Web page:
Chapter 1 Thinking as an economist
Answers to review questions
1 They probably mean that, given the competing demands on their limited resources, there are other things (a holiday, private school fees, a new computer) that they choose to spend their income on rather than a plasma screen television.
2 Your friend probably means that your tennis game will improve faster if you take individual lessons instead of group lessons. However, individual lessons are also more costly than group lessons, so those people who are less concerned about how rapidly they improve may do better to take group lessons and spend what they save on other things that they value more.
3 The more valuable opportunity is the one that yields the greatest absolute…show more content… Lucy must ask herself, ‘What would I otherwise be doing if I didn’t work in my own business?’ The value of the opportunity that she is foregoing is an implicit cost of doing business and should be included when assessing the profitability of Lucy’s business.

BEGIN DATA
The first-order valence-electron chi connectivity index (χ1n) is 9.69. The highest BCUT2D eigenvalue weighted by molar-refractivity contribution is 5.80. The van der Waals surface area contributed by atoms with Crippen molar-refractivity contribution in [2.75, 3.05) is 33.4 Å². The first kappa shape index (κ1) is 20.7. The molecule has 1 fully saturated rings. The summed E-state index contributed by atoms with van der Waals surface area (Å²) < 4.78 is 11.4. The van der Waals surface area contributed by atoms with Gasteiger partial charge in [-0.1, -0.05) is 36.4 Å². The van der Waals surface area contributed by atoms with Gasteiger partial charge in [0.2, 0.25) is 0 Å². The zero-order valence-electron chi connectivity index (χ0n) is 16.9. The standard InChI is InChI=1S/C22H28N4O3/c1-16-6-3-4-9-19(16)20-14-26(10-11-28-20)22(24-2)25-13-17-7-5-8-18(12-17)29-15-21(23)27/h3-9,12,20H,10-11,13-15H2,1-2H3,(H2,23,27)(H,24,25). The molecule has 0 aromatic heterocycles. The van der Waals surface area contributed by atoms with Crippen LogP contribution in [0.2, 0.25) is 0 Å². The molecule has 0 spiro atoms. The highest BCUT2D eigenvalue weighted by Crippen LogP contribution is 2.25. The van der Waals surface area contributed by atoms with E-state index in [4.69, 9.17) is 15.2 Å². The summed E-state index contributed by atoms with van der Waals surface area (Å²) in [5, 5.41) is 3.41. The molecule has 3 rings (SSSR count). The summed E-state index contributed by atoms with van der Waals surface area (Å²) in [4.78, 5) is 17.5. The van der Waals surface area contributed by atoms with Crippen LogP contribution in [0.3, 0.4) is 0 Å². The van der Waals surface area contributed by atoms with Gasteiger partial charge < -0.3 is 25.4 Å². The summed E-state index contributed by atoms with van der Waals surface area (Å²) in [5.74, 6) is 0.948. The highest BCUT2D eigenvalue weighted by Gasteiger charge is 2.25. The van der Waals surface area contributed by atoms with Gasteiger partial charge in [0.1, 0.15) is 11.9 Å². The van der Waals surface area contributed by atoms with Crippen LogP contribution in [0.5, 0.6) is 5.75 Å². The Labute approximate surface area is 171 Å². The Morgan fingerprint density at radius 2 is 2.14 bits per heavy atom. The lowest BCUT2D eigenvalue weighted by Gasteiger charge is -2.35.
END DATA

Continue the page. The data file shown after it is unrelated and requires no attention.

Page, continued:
5 When the newly elected government decides whether to allocate extra funds to complete a particular infrastructure project, the costs that have already been incurred become ‘sunk costs’. The decision should be based on a comparison of the extra benefits and extra costs that will result from completing the project, evaluated at that point in time. Insisting that all projects be completed could result in ‘throwing good money after bad’ and in investments being made by the government for which costs exceed benefits.
6 In the first case, the cost is $6 per week no matter how many bins are put out, so the cost of disposing of an extra bin of rubbish is $0. Under the tag system, the cost of putting out an extra bin is $2, regardless of the number of the bins. Since the relevant costs are higher under the tag system, we would expect this system to reduce the number of bins put out for collection.
7 At Smith’s house, each child knows that the cost of not drinking a can of cola is that it is likely to be drunk by his sibling. Each child thus has an incentive to consume rapidly in order to prevent the other from encroaching on his share. Jones, by contrast, has eliminated that incentive by